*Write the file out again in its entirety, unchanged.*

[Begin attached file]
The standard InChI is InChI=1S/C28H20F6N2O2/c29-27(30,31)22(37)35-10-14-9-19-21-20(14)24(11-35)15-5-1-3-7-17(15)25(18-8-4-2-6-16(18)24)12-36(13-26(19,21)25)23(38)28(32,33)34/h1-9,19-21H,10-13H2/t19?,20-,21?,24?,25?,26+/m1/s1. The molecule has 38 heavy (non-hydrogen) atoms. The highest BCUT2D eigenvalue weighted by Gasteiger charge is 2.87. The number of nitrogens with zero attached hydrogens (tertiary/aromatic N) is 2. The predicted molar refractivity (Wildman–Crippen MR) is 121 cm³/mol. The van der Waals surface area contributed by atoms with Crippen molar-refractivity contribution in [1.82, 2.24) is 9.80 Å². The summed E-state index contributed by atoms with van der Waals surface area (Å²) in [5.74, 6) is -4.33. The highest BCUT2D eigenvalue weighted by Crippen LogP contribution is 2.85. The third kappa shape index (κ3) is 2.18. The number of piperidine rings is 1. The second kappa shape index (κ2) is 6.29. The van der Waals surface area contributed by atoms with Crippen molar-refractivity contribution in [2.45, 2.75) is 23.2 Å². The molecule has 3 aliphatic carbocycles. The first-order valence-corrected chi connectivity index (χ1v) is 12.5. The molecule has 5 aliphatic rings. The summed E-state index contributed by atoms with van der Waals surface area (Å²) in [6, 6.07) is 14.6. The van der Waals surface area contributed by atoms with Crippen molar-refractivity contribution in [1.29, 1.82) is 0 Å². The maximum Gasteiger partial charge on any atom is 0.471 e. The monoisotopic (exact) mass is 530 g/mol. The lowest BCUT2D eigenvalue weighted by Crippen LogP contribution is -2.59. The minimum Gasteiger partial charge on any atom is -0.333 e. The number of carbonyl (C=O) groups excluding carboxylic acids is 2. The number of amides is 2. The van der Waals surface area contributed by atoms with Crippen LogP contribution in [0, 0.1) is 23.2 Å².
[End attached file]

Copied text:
The standard InChI is InChI=1S/C28H20F6N2O2/c29-27(30,31)22(37)35-10-14-9-19-21-20(14)24(11-35)15-5-1-3-7-17(15)25(18-8-4-2-6-16(18)24)12-36(13-26(19,21)25)23(38)28(32,33)34/h1-9,19-21H,10-13H2/t19?,20-,21?,24?,25?,26+/m1/s1. The molecule has 38 heavy (non-hydrogen) atoms. The highest BCUT2D eigenvalue weighted by Gasteiger charge is 2.87. The number of nitrogens with zero attached hydrogens (tertiary/aromatic N) is 2. The predicted molar refractivity (Wildman–Crippen MR) is 121 cm³/mol. The van der Waals surface area contributed by atoms with Crippen molar-refractivity contribution in [1.82, 2.24) is 9.80 Å². The summed E-state index contributed by atoms with van der Waals surface area (Å²) in [5.74, 6) is -4.33. The highest BCUT2D eigenvalue weighted by Crippen LogP contribution is 2.85. The third kappa shape index (κ3) is 2.18. The number of piperidine rings is 1. The second kappa shape index (κ2) is 6.29. The van der Waals surface area contributed by atoms with Crippen molar-refractivity contribution in [2.45, 2.75) is 23.2 Å². The molecule has 3 aliphatic carbocycles. The first-order valence-corrected chi connectivity index (χ1v) is 12.5. The molecule has 5 aliphatic rings. The summed E-state index contributed by atoms with van der Waals surface area (Å²) in [6, 6.07) is 14.6. The van der Waals surface area contributed by atoms with Crippen molar-refractivity contribution in [1.29, 1.82) is 0 Å². The maximum Gasteiger partial charge on any atom is 0.471 e. The monoisotopic (exact) mass is 530 g/mol. The lowest BCUT2D eigenvalue weighted by Crippen LogP contribution is -2.59. The minimum Gasteiger partial charge on any atom is -0.333 e. The number of carbonyl (C=O) groups excluding carboxylic acids is 2. The number of amides is 2. The van der Waals surface area contributed by atoms with Crippen LogP contribution in [0, 0.1) is 23.2 Å².